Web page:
The Nation's Capital gets its first winery. But where do they get the grapes? Co-founder John Stires and head winemaker Conor McCormack talk about what it takes to make an urban wine. Gavino Garay has the story.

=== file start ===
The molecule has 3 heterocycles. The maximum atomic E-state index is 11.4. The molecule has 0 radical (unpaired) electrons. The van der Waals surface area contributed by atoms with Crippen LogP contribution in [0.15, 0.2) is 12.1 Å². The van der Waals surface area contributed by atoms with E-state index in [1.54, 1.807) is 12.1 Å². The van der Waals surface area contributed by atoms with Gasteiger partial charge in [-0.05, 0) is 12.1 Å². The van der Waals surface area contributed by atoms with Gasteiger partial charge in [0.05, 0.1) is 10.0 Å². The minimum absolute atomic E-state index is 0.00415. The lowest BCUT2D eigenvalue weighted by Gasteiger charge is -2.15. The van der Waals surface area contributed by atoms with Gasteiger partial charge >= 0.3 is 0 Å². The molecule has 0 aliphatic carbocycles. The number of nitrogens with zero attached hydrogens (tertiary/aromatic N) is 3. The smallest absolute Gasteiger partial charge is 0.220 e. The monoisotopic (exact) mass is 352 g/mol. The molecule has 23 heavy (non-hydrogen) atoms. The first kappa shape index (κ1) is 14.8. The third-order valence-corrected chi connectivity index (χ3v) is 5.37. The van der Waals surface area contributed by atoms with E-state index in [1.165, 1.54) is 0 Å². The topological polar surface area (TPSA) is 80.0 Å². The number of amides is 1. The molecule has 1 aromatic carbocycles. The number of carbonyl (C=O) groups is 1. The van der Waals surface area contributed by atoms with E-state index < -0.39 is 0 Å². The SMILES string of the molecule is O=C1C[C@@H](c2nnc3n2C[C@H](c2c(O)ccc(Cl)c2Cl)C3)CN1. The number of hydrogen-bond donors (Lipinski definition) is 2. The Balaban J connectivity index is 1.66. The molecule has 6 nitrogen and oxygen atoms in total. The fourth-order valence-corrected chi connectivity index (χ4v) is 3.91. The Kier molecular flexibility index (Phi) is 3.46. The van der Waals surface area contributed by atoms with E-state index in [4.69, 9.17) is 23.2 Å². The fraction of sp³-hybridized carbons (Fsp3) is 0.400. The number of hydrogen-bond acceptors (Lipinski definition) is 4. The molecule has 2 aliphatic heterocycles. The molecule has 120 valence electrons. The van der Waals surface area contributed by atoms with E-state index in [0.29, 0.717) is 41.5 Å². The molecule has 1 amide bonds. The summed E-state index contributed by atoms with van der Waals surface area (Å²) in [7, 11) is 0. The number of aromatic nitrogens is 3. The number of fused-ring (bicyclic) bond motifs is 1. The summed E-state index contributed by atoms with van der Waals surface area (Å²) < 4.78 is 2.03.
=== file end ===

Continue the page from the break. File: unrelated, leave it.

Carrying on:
Nestled along Washington's Anacostia river, it's not the first place you'd expect to come across a winery. This is District Winery -- the capital's first ever 'urban winery' and restaurant which opened in late August. But you won't find sprawling vineyards here. With grapes trucked in from the West and East Coast, it's the winemaking process that reins supreme in this huge 17,000 square foot facility. That's the key to crafting a rose due out in Spring 2018 that's distinctly D.C., says co-founders, John Stires. (SOUNDBITE) (English) CO-FOUNDER JOHN STIRES SAYING: ""The beauty of an urban winery, is we're not beholden to a VA or one region. We like to focus on vineyards where varietals are their best. We like to look at different regions across the country. So allows us to source from areas like California and New York and Washington and even close by in Virginia for our portfolio wines." An approach that doesn't come with the economic or geographic burden of owning and operating a vineyard. And THAT gives head winemaker Conor Mccormack free reign. (SOUNDBITE) (English) HEAD WINEMAKER CONOR MCCORMACK SAYING: "The biggest thing is that I'm not tied into a region, so I can pull grace from all around the country, that gives me a lot of access to different climates, different growing techniques, different soil types and different varieties that match those areas. So I'm not kind of a home to one site that allows me to broaden out not only the grapes that I can bring in, but how I can treat them when they come in." The cosmopolitan crowd here isn't complaining about ease of access and tastings between $10-$15. (SOUNDBITE) (English) WINE TASTING GUEST ERIN MCGOVERN SAYING: " "Yeah, I mean, we don't have a car, so this is like perfect for us, because you can just, come over, taste the wines, hang out, enjoy the waterfront, not have to worry about driving." And although their signature rose is still under fermentation, once the sediment in the barrels settles it'll be ready for bottling by spring time. Certainly something District Winery -- and many Washington residents -- will raise a glass to.